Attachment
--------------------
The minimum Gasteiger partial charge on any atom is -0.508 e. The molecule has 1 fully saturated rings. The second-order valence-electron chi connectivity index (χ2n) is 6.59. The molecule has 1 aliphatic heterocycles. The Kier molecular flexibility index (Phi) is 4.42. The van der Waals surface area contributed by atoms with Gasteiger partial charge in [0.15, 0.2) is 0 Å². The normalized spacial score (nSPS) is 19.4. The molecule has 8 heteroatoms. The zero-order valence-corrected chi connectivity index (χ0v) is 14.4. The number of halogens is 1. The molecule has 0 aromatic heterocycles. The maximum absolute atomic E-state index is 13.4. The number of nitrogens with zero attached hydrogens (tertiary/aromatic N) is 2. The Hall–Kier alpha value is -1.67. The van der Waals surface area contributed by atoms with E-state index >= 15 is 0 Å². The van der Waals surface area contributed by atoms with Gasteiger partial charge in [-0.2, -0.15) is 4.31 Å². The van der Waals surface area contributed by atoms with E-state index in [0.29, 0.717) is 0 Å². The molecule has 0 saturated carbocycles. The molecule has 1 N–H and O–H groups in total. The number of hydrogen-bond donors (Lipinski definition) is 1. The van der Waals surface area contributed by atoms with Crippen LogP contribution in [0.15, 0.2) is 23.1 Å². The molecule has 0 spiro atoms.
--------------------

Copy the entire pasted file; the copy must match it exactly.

The minimum Gasteiger partial charge on any atom is -0.508 e. The molecule has 1 fully saturated rings. The second-order valence-electron chi connectivity index (χ2n) is 6.59. The molecule has 1 aliphatic heterocycles. The Kier molecular flexibility index (Phi) is 4.42. The van der Waals surface area contributed by atoms with Gasteiger partial charge in [0.15, 0.2) is 0 Å². The normalized spacial score (nSPS) is 19.4. The molecule has 8 heteroatoms. The zero-order valence-corrected chi connectivity index (χ0v) is 14.4. The number of halogens is 1. The molecule has 0 aromatic heterocycles. The maximum absolute atomic E-state index is 13.4. The number of nitrogens with zero attached hydrogens (tertiary/aromatic N) is 2. The Hall–Kier alpha value is -1.67. The van der Waals surface area contributed by atoms with E-state index >= 15 is 0 Å². The van der Waals surface area contributed by atoms with Gasteiger partial charge in [-0.2, -0.15) is 4.31 Å². The van der Waals surface area contributed by atoms with E-state index in [0.29, 0.717) is 0 Å². The molecule has 0 saturated carbocycles. The molecule has 1 N–H and O–H groups in total. The number of hydrogen-bond donors (Lipinski definition) is 1. The van der Waals surface area contributed by atoms with Crippen LogP contribution in [0.15, 0.2) is 23.1 Å². The molecule has 0 spiro atoms.